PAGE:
At the Destinations International Annual Convention in 2022, we learned about resources for accessibility information. AccessNow is an app about accessibility in travel where travelers can log their experiences in a destination, much like other review sites. AccessOutdoors is a related app that maps accessibility of outdoor trails (currently available for Canada). The best information comes from people living with disabilities. Residents in your destination are a great resource for getting the information travelers will need.

Inclusive Experiences

Accessibility also goes beyond those facing physical disabilities. Creating inclusive experiences for people with other types of limitations opens opportunities for both the traveler and the destination.

Autism Certified City

We spoke with Marc Garcia of Visit Mesa (episode 275) about his journey helping Mesa, Arizona earn the first-ever Autism Certified City distinction. Garcia sought to have Mesa certified by the International Board of Credentialing and Continuing Education Standards. Over 58 businesses and almost 5,000 people in Mesa completed training to help the city receive its certification. These trainings helped people understand what the world looks like to someone who lives with Autism. As a result of Garcia’s efforts, Visit Mesa booked several conferences and experienced a high return on investment.

After earning the certification, Visit Mesa continued its efforts to make the city welcoming for individuals with autism. They partnered with two microbreweries to release a Spectrum Double IPA in honor of National Autism Awareness Month. Destinations can learn from the efforts put forth by Garcia and the city of Mesa. There are many creative ways destinations, attractions and professionals in our industry can make individuals feel welcomed and safe.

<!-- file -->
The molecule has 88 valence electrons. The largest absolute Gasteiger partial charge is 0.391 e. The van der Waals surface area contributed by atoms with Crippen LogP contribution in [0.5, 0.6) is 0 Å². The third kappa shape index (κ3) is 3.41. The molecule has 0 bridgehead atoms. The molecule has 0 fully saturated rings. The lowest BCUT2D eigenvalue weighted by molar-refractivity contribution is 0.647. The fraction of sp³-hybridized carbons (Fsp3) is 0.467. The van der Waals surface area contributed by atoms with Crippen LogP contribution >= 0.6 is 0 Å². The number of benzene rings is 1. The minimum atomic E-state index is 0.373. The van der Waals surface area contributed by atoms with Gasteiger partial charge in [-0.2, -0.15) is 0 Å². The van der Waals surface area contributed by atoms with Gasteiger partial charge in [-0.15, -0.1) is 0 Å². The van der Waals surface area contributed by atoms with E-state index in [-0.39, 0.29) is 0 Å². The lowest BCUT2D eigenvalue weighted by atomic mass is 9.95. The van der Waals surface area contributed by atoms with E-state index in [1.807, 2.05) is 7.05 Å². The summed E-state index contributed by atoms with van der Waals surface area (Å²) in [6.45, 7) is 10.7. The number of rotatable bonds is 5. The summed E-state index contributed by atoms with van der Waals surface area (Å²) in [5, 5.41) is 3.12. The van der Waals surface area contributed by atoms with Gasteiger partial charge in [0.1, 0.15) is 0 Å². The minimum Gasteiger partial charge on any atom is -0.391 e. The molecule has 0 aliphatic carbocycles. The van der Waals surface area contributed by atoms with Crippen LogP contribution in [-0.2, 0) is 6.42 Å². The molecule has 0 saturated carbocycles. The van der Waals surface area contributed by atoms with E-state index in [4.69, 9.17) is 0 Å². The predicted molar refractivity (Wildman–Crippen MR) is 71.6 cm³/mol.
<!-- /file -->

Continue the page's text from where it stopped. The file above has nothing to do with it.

Autism Nature Trail

Attractions looking to become more accessible can learn a valuable lesson from the Autism Nature Trail (ANT) at Letchworth State Park. Loren Penman (episode 221), a retired educator who brought the ANT to fruition, spoke with us about this first-of-its-kind experience. What started as a project with a focus on individuals on the spectrum resulted in an ADA-compliant one-mile natural trail with eight sensory stations. After learning the calming effects of the combination of moving water and pine trees, Penman worked with an expert from Colorado State University and a retired Speech and Language Pathologist to develop the trail. The ANT was paid for through a public fundraising initiative, raising $1.9 million in 10 months to fund the trail. It would not have been possible without collaboration and strong community partners.

The travel, tourism and hospitality industry has the ability to bring people together, bridge gaps between cultures and celebrate diversity. We need to take steps towards inclusivity and accessibility if it is truly going to be an enriching experience for all. Let’s make the world more enjoyable for everyone by exploring opportunities to include detailed information about accessibility or teaming up with other organizations for memorable experiences that welcome everybody. Together, we can have a positive impact and create an even better world ready to be discovered!